Players will find themselves duking it out in maps set in one of the three locations; the ziggurat itself, the slums of Santos and finally the RNA Head Quarters itself. Each map is large and requiring different strategies to prevail. The maps look good, each one detailed and well designed to make use of all the games weapons, Magic and Tech. The maps in the RNA HQ are neat and symmetrical as you would expect of a company building. The Slums are a maze of small and large passages, with ladders and platforms spread throughout. Finally, the Ziggurat features some of the more memorable levels such as Temple Grounds where players must fight up, down and around the outside steps of the Temple; or Maelstrom which is a relatively hollow map where a great beam of light dominates as it shines upwards to the heavens creating layers of smoke which obscure your view, effectively dividing the level.
Unfortunately every match revolves around players choosing a side (either RNA or the Lineage) and then proceeding to fight over the Artifact, which is basically a big stick with a flaming skull on top. Shadowrun is also multiplayer ONLY, with the only thing close to a single player game being a sad lonely bot match all by your self.
However, one of the things most talked about for Shadowrun is the fact that this game is the FIRST to allow cross platform gaming between Windows Vista and Xbox 360 users. Whats more, they have managed to pull this off seamlessly thanks to a few aiming tweaks and movement limiters on the PC version which means Xbox 360 players are on equal footing with their PC counterparts. Hopefully this will finally put an end to all those arguments with people who say If we had of been playing on PC I would have kicked your ass, well now you can settle this easily. When I say seamlessly I mean it, in the matches Ive played so far it was impossible to distinguish between those playing on a PC and those on Xbox 360, indeed I only found out Id played cross platform when the achievement appeared.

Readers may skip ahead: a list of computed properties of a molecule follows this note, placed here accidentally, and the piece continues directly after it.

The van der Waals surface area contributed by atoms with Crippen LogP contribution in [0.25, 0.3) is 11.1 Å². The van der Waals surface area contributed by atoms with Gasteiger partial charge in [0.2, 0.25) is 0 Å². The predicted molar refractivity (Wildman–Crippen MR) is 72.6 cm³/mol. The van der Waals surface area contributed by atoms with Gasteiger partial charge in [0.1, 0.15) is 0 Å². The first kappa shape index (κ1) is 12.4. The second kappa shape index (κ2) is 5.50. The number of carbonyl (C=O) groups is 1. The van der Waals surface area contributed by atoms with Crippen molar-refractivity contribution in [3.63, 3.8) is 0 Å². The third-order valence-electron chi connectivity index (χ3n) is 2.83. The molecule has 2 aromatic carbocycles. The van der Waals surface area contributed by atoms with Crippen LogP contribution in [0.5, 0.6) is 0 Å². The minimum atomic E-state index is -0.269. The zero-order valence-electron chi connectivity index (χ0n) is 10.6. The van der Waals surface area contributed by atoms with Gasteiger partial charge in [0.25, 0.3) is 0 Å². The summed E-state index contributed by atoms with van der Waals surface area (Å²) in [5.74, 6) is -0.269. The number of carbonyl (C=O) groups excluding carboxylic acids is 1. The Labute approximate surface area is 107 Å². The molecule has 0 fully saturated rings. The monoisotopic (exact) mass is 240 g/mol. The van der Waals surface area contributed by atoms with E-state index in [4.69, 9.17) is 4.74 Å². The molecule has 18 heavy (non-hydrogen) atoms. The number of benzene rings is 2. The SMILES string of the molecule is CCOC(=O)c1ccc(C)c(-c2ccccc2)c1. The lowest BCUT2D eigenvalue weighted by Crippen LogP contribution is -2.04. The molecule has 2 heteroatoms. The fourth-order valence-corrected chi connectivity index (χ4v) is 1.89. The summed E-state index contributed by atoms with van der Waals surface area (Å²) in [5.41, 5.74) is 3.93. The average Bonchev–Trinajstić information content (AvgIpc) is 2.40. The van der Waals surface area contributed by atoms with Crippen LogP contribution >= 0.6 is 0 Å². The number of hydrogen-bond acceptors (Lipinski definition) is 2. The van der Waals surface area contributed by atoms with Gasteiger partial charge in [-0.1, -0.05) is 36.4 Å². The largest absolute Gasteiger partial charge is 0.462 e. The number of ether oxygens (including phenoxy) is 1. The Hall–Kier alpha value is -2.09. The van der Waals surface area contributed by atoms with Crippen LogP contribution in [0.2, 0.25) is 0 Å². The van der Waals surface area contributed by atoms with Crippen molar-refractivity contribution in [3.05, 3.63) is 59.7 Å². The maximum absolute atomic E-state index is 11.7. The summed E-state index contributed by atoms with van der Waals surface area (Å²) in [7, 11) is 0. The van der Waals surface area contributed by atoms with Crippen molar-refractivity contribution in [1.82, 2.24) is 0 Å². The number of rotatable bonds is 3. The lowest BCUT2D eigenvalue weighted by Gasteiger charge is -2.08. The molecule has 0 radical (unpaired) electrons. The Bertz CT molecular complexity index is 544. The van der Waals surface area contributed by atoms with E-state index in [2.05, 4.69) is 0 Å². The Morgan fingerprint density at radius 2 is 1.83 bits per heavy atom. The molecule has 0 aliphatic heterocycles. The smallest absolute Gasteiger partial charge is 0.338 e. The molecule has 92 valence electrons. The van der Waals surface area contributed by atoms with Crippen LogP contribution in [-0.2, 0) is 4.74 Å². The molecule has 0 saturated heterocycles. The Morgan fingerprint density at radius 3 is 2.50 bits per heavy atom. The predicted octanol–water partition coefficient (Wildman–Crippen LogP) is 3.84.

Although there are a few different game types on offer, there is little real difference, with the only major one I can think of being Attrition, where players bodies cannot be destroyed after theyve been killed (in other game types destroying the corpse prevents resurrection for the rest of the round). Either way, matches often descend into little more than simple deathmatches, since there are no respawns you can win any round by simply killing all members of the opposing team. This isnt the only problem and neither is it the worst. Numerous small glitches and problems stink of a game rushed to release. Add to this the fact the wait time for a public match on Xbox Live usually reaches into the 10s of minutes (longest I waited was a whopping 20 minutes!) and Private matches are often laggy with no way to tell who the offending connection belongs too; and when lag hits, it hits like a Mack track usually leaving you with no option but to leave the game and hit the public match queue for a wait time thatll make you whince.
An elf with a Katana. Get used it a lot of players seem to think being an elf grants them mystical samurai powers. Use a shotgun to show them otherwise.
However it does have its moments. Graphically the game is superb, with characters and environments highly detailed. All the items and races have been well balanced and well designed. Theres something awe inspiring about seeing two Trolls back-pedalling into the hallway you are running along, Miniguns blazing away at the enemy or an Elf turning into smoke to avoid bullets as he gets close enough to use his Katana.
The game itself is well done and smooth. I found it a great pleasure to play as it was just the little (and not so little) roughness around the edges that detract from the overall greatness of the game. However, its retailing at $70 in Australia, and at that price theres worse things you could spend your money on.
Disclosure: We are provided copies of games from the game companies for some games that we review.